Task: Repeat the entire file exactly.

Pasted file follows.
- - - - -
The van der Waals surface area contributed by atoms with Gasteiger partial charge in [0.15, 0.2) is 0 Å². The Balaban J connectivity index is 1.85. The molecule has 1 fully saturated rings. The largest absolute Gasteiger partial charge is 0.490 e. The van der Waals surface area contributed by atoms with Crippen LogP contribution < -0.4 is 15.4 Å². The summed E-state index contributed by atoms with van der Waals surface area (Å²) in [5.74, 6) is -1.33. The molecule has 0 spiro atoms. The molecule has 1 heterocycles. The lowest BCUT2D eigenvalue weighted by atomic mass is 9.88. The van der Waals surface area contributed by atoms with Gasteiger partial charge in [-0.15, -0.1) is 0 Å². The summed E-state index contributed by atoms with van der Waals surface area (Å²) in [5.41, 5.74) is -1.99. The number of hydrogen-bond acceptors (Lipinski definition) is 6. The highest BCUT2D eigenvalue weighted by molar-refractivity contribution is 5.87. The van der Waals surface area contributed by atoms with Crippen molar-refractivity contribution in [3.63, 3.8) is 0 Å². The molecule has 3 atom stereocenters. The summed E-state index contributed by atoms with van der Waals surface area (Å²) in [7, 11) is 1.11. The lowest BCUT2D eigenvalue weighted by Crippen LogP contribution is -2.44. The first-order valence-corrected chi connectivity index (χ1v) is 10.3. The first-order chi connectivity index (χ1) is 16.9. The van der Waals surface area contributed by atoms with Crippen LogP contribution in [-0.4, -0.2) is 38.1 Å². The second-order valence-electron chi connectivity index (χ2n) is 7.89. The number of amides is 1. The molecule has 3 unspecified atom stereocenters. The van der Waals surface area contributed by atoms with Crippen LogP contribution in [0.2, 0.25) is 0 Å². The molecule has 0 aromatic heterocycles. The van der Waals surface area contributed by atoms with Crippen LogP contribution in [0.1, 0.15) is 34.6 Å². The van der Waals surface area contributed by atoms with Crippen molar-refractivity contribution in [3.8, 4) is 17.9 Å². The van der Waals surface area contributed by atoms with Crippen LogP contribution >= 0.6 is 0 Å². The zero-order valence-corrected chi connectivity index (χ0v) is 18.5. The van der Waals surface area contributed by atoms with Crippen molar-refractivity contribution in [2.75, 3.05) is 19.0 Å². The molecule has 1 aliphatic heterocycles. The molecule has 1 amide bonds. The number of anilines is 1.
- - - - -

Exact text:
The van der Waals surface area contributed by atoms with Gasteiger partial charge in [0.15, 0.2) is 0 Å². The Balaban J connectivity index is 1.85. The molecule has 1 fully saturated rings. The largest absolute Gasteiger partial charge is 0.490 e. The van der Waals surface area contributed by atoms with Crippen LogP contribution < -0.4 is 15.4 Å². The summed E-state index contributed by atoms with van der Waals surface area (Å²) in [5.74, 6) is -1.33. The molecule has 0 spiro atoms. The molecule has 1 heterocycles. The lowest BCUT2D eigenvalue weighted by atomic mass is 9.88. The van der Waals surface area contributed by atoms with Gasteiger partial charge in [-0.15, -0.1) is 0 Å². The summed E-state index contributed by atoms with van der Waals surface area (Å²) in [5.41, 5.74) is -1.99. The number of hydrogen-bond acceptors (Lipinski definition) is 6. The highest BCUT2D eigenvalue weighted by molar-refractivity contribution is 5.87. The van der Waals surface area contributed by atoms with Crippen molar-refractivity contribution in [3.63, 3.8) is 0 Å². The molecule has 3 atom stereocenters. The summed E-state index contributed by atoms with van der Waals surface area (Å²) in [7, 11) is 1.11. The lowest BCUT2D eigenvalue weighted by Crippen LogP contribution is -2.44. The first-order valence-corrected chi connectivity index (χ1v) is 10.3. The first-order chi connectivity index (χ1) is 16.9. The van der Waals surface area contributed by atoms with Crippen LogP contribution in [-0.4, -0.2) is 38.1 Å². The second-order valence-electron chi connectivity index (χ2n) is 7.89. The number of amides is 1. The molecule has 3 unspecified atom stereocenters. The van der Waals surface area contributed by atoms with Crippen LogP contribution in [0.2, 0.25) is 0 Å². The molecule has 0 aromatic heterocycles. The van der Waals surface area contributed by atoms with Crippen LogP contribution in [0.1, 0.15) is 34.6 Å². The van der Waals surface area contributed by atoms with Crippen molar-refractivity contribution in [3.8, 4) is 17.9 Å². The van der Waals surface area contributed by atoms with Crippen LogP contribution >= 0.6 is 0 Å². The zero-order valence-corrected chi connectivity index (χ0v) is 18.5. The van der Waals surface area contributed by atoms with Crippen molar-refractivity contribution in [2.75, 3.05) is 19.0 Å². The molecule has 1 aliphatic heterocycles. The molecule has 1 amide bonds. The number of anilines is 1.